Connecting Bitwarden and Gitlab using OIDC

Security is not relevant just for our infrastructure, but also to our passwords. Some people tend to store those in their written notebook, others use excel to store them digitally. The bigger the password database, the bigger the damage done, if those fall into the wrong hands.

To further improve our password storage at AD IT Systems, aside from the obvious self-hosted storage, Single Sign-On, as well as groups, were a requirement.

Bitwarden fulfilled all those criteria, so I decided to give it a spin. SSO is only supported with an Enterprise plan, and the “open source” version (Vaultwarden) explicitly states that these Enterprise features won’t be supported. I can live with this, so the “upstream” Enterprise plan it is.

On-Premise vs Cloud: both are fine

Although we will be using both systems “on-premise”, this about Single Sign-On between Gitlab and Bitwarden will work for installations on-premise and in the cloud equally.

To simplify, I will reference both instances with on-premise URLs:

Install Bitwarden on-premise

Thanks to Docker and a very nice article in the help, the setup of on-premise hosting of Bitwarden works smooth.

Configure the organization in Bitwarden

I’m following now the already existing article on how to configure SSO with OIDC.

After the initial setup, head to the Settings of your organization and set a Identifier. Without this, the SSO login will not be possible.

Add OIDC application in Gitlab

To now configure SSO in Bitwarden, go to Gitlab and create a new OAuth2 application. Feel free to configure the application in Gitlab on a user, group, or even instance level - but keep in mind that all users with access to this OAuth application will be able to access your Bitwarden organization!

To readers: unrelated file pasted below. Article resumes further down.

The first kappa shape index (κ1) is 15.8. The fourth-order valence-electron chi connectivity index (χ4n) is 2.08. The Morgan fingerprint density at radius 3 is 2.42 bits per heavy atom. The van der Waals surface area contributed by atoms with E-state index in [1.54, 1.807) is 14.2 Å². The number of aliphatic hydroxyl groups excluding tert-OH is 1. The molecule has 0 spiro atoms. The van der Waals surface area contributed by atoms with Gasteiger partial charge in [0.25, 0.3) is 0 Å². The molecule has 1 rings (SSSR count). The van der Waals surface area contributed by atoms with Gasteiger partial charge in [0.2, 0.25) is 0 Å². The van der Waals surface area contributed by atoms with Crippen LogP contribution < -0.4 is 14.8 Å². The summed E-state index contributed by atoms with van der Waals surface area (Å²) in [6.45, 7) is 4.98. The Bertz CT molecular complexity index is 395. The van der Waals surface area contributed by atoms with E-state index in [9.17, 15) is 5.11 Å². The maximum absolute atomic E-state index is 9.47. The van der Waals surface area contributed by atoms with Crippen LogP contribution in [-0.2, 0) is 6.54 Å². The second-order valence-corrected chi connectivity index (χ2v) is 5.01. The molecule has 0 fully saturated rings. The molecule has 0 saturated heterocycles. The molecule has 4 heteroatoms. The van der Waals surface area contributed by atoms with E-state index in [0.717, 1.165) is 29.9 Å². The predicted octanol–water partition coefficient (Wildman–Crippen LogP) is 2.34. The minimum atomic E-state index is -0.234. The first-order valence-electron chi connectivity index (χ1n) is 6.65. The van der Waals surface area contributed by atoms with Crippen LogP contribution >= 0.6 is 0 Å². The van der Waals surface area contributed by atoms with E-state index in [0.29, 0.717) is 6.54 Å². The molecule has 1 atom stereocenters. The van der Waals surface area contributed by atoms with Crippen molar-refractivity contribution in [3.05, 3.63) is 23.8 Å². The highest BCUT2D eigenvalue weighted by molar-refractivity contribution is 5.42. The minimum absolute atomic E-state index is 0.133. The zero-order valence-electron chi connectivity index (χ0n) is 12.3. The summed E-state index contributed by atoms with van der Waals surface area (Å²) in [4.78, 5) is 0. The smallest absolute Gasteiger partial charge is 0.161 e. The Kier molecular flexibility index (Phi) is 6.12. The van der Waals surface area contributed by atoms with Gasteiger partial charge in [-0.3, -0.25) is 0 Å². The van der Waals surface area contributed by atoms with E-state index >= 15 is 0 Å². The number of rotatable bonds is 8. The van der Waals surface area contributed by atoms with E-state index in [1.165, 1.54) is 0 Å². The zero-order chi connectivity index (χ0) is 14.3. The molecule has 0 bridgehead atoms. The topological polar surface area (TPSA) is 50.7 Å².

When you configure the application, supply the following details:

To allow login to Bitwarden only for one specific group, the application in Gitlab will look now similar to this:

Group Application in Gitlab

(Kudos to the Gitlab UI designers that have shortened the fields with the secrets, so they don’t need to be redacted in screenshots!)

Configure Bitwarden with OpenID Connect

Keep the tab with the Gitlab details open and access the Business Portal of your vault in a second tab (e.g., https://vault.example.com/portal), where you go to Single Sign-On.

Set the Type to OpenID Connect.

Fill in the remaining form fields:

Important: if you set Form POST as OIDC Redirect Behavior, Gitlab will complain about a The change you requested was rejected.! In the logs, a ActionController::InvalidAuthenticityToken exception will be shown, together with Can't verify CSRF token authenticity. Keep this option on Redirect GET.

Finally, use the Enabled checkbox at the top of the settings to enable OpenID Connect and Save.

If everything has been set up correctly, you return now to your vault.

A bit hidden, go the Settings and select Organizations. When you now hover over your organization, on the right side the menu cog icon will appear and allow you to Link SSO (Help). This will redirect you to Gitlab, where you may now authorize your SSO application.

In the future, you’re able to use the Enterprise SSO Login. Keep in mind that your master password is still required to decrypt your secrets!

If everything works, the vault owner can go back to the Business portal and the policies. Activating Single Sign-On Authentication will require all your (non-admin) users to pass through Gitlab SSO.

Conclusion

This allows provisioning of new users into your Bitwarden vault: on the first Single Sign-On request back to your vault, Bitwarden will create a new user. This user will receive the state of accepted, similar to “has accepted an invitation”, and must be manually confirmed by an admin (and also assigned to groups, if applicable).

Some additional notes in the end:

Further information on SSO, on Bitwarden and Gitlab, as well as the help articles I have consulted:

Feel free to reach out, if I have omitted relevant details or otherwise missing information.